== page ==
by Paulo L dos Santos
The only thing governments seem to be doling out in greater amounts than bailouts to private banks these days are promises for all sorts of ‘financial regulation’. The EU recently promised sweeping financial regulation. Gordon Brown insists it must be international, while the Obama administration promises it will be wide-ranging and strict.
My first problem with these promises is not simply that the horses bolted long ago. It is that those now calling for doors to be shut are the same political forces that only yesterday sang the virtues of open barns and assured us that competition would ensure horses always came back. That in itself should give pause and good reason to question the motivations behind these proposals.
But my bigger problem is the implicit presumption that the current financial crisis is simply the result of a lack of effective (sweeping, international or wide-ranging) regulation, with little to no serious relationship to the underlying economic and social trends of recent years. This is not only plain wrong, but also politically diversionary.
Analytically, this presumption mirrors the weaknesses of mainstream economic theory. First there were perfect markets, financial or otherwise, and they would lead to socially efficient outcomes. Then came ‘imperfections’, typically caused by ‘informational’ or other micro-level problems with transactions, which gave rise to conflicts of interest, potential misallocations of capital and crises. Virtue lies in deducing the contracts, ‘institutions’ and state regulation that can ameliorate these microeconomic conflicts, align incentives, and help earthly markets become more perfect.
This scheme not only leaves out the destructive endogenous tendencies of financial markets towards instability, but also abstracts from the historical, social, economic and political processes that condition the formulation, enforcement and avoidance of regulation. There is no ‘optimal regulation’ that applies equally to all periods and benefits the interests of all social groups. Financial regulation is an important but nevertheless secondary element of broader economic and political regimes. It is only ‘optimal’ in relation to specific socio-political interests.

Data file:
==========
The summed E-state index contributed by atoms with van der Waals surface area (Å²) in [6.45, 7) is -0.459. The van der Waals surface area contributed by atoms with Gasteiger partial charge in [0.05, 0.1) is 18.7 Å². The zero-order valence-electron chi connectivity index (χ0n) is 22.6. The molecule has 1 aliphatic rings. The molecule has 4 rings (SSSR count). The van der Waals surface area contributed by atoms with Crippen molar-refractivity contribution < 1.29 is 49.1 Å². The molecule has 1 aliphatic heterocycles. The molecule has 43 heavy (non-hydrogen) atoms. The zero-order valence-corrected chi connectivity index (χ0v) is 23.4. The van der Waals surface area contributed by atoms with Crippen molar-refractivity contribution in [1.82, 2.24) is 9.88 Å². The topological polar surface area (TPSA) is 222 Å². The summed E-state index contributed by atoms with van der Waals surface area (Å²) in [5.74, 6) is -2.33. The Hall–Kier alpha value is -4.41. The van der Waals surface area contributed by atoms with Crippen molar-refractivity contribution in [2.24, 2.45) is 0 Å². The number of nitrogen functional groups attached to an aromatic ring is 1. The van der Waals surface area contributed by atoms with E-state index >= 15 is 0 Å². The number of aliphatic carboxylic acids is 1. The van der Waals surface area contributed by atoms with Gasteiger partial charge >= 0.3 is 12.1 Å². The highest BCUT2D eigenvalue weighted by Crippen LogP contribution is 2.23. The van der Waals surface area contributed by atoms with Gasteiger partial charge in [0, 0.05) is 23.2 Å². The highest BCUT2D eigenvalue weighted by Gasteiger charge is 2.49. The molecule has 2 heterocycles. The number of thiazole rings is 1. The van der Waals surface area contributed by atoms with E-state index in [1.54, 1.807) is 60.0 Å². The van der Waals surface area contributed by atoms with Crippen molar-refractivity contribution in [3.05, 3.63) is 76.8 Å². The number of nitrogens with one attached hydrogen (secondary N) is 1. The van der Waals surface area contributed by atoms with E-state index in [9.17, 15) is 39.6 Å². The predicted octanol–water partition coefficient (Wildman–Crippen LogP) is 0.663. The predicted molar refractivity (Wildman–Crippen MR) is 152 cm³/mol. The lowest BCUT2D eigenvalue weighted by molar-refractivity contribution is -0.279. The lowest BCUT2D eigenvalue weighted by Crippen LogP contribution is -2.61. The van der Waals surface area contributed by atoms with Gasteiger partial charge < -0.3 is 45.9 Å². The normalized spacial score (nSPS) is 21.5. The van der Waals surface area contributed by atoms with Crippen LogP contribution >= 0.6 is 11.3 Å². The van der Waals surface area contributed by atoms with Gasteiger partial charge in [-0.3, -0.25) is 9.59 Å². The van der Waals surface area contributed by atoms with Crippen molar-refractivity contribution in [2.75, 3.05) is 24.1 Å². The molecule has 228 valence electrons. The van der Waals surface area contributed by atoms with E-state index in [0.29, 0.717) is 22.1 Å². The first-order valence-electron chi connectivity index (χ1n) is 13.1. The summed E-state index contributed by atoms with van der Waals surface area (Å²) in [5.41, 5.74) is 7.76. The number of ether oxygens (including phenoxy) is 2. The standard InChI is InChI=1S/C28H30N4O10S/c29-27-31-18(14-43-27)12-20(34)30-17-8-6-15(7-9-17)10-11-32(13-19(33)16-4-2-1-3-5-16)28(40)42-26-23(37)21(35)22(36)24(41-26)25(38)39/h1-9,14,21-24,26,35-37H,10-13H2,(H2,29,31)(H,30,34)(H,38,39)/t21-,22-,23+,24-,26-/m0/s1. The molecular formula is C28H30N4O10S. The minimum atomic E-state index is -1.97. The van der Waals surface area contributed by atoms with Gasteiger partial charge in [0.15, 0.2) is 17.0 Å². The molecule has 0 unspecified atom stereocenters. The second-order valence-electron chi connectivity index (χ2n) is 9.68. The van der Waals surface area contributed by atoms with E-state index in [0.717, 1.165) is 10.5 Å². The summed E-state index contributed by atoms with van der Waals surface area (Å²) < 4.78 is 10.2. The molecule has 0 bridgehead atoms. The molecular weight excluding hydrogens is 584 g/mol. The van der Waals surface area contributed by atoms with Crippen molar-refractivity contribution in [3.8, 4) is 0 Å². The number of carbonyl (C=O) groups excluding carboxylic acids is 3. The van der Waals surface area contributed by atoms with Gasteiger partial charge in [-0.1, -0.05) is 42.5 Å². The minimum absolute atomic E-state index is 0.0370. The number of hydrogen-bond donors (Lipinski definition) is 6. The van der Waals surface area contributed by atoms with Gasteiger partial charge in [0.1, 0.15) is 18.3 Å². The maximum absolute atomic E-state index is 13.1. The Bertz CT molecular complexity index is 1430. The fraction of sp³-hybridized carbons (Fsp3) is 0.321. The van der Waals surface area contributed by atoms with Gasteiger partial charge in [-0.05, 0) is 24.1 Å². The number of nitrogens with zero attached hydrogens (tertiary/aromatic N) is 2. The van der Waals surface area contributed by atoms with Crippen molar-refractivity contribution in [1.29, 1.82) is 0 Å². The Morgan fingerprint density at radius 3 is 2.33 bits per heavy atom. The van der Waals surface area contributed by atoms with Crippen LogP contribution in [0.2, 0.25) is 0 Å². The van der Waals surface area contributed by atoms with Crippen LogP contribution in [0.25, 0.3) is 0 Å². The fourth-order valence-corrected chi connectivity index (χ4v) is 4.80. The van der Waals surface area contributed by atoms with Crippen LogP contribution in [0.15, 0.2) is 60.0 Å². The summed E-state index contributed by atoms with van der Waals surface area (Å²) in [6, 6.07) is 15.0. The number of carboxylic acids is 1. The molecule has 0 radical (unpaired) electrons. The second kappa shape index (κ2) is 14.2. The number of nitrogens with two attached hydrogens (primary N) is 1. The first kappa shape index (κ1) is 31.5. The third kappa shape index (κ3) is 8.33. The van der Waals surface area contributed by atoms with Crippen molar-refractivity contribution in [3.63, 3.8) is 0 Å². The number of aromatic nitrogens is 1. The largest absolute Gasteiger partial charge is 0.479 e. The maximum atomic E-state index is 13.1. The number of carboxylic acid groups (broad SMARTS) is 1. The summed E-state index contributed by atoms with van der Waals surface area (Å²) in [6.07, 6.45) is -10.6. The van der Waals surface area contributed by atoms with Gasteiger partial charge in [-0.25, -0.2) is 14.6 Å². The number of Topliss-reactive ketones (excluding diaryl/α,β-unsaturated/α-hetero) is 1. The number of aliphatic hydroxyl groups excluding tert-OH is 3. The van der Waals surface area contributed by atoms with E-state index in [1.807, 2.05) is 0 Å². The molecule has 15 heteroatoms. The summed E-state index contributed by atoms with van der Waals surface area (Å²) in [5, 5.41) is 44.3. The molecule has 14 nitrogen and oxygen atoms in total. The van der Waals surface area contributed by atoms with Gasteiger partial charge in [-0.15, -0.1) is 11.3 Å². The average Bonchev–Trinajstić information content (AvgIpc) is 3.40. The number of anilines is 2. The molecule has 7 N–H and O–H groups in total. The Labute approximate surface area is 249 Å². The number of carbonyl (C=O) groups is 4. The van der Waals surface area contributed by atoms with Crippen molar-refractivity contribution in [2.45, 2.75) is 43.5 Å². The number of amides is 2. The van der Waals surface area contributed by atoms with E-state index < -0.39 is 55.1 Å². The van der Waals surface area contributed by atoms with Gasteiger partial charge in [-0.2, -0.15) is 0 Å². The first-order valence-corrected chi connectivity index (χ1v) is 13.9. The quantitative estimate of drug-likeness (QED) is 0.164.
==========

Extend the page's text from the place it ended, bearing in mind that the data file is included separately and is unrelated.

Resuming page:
Following the Second World War, financial regulation imposed a degree of ‘financial repression’ to facilitate the reindustrialisation of Europe and Japan, the restoration of international trade, and the stabilisation of capitalism in the face of the USSR and radicalised domestic working classes. Over the past two or three decades, financial regulation has served the broader push for international market liberalisation and privatisation. The result of this push has been growing inequality, falling real investment and the rising levels of household debt that triggered the current crisis. Sustainable economic recovery requires the reversal of these realities.
The first issue for those committed to equitable societies and economic justice cannot be what kind of financial regulation is necessary. The first issue is the kind of economy we want—more equitable distributions of income, full employment, increases in environmentally sound productive investment, increases in the growth of physical productivity, high standard of universal social services, the rapid and environmentally responsible industrialisation of developing countries, etc. The second issue is the kind of political, economic and financial institutions that can help deliver those goals. A third issue arises if and only if those institutions include private financial firms (and I take a dim view on that possibility): how to ensure regulation represses their destructive tendencies and forces them to deliver in line with broader social aims.
A debate that jumps straight into discussions about financial regulation and its minutiae, without questioning the economic and policy regime of the past few years, will be a debate on how to build the shiniest new pails to serve up the old garbage of rising inequality, privatisation, low investment and underdevelopment.